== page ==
How Shell Improved Its Margins By 5% With A New Design

Shell Shopfitting RefitUK retail designer/shopfitter Craig Phillipson was surely being modest when he described his craft as “the forgotten bastard-child of design” during the second day of London’s Retail Design Expo 2016. Even if he was being hyperbolic, his statement reflects the way shopfitting is perceived in this day and age, as well as the errors in that thinking.

Phillipson was intimately involved in a major, chain-wide overhaul of the gas-powered monolith, utilizing extensive customer data and research. Phillipson interpreted the data and insights, via decades of retail design experience, in an innovative symbiosis of technology, social sciences, and solid, traditional shopfitting.

According to Phillipson, ““People’s active peripheral vision is 60 degrees for men and 65 degrees for women. Shoppers want to turn to see things at no more than 45 degrees, and they also only buy when a product is 1.2 metres away,” he explained, in a torrent of useful information.

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“Using these principles, stores were re-pointed in such a way that we got incredible results. Food category sales – one of the main product types we wanted to increase – improved by 49.2%; total shop sales increased by 15.1%; while shop margins improved by 19% because customers were buying more higher margin items.”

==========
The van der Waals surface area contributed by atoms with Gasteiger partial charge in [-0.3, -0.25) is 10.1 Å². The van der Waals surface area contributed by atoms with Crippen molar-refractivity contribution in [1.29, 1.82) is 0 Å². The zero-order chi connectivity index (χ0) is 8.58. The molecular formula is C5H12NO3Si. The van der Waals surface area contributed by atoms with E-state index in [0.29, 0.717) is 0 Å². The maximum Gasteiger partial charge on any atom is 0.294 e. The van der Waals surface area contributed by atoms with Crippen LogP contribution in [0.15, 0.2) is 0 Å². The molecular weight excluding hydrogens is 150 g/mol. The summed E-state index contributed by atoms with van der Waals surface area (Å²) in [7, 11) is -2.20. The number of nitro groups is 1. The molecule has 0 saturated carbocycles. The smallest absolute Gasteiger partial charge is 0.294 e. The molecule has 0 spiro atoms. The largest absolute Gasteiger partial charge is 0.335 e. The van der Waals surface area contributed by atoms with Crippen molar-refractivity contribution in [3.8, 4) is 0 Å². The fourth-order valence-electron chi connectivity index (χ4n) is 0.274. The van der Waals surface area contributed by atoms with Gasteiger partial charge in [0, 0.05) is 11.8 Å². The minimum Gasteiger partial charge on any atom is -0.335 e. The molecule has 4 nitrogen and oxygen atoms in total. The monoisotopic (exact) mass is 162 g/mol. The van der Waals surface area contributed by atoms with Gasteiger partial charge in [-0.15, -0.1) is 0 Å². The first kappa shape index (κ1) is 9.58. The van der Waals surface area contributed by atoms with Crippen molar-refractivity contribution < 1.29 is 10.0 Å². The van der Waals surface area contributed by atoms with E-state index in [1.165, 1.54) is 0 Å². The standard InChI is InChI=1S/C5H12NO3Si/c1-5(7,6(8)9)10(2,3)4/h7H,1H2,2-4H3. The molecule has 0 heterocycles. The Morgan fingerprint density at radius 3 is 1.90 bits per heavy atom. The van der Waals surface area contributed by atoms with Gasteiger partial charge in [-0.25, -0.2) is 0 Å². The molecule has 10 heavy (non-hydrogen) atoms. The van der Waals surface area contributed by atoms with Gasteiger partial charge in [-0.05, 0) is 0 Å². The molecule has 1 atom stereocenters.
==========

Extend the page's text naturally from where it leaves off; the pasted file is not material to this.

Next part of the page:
Phillipson assisted Shell in three different formats, designed to capture three disparate audiences. The first was geared towards what Phillipson described as “transient visitors” – high-mileage drivers, for whom food was the primary concern. The second is closer to the modern convenience store, being customized for local shoppers, focusing on snacks and alcoholic beverages. The final category was solely for people getting gas, which put the most precedent on to-go snacks.

A wider range of alcoholic beverages, for the local shoppers, and high-end Costa Coffee machines for the long-haul drivers, were some examples of these customizations.

These retail re-designs are already yielding maximal results, according to Phillipson. “We’ve converted about 400 stores since 2012, and are doing another 50 per year, but already we’re seeing that overall store margins are three times the margin tobacco provides – where just four years ago, the margins were the same.”

These revisions aren’t designed to manipulate the consumers, or sell them what they don’t need. Quite the opposite, in fact. Shell’s re-design is giving consumers more of what they want, which is converting into real-world profit margins. “In 60% of transactions, there are now convenience retail purchases too – which is up from 40% in 2012. Moreover, in 30% of transactions we are seeing convenience-only purchases – that is no fuel purchases at all – meaning our stores are becoming places people want to go to.”

If a retail re-design is enough to make a gas station/convenience store into a desirable destination, just think what a shopfitter on the Sunshine Coast could do for your business? We also offer commercial building maintenance!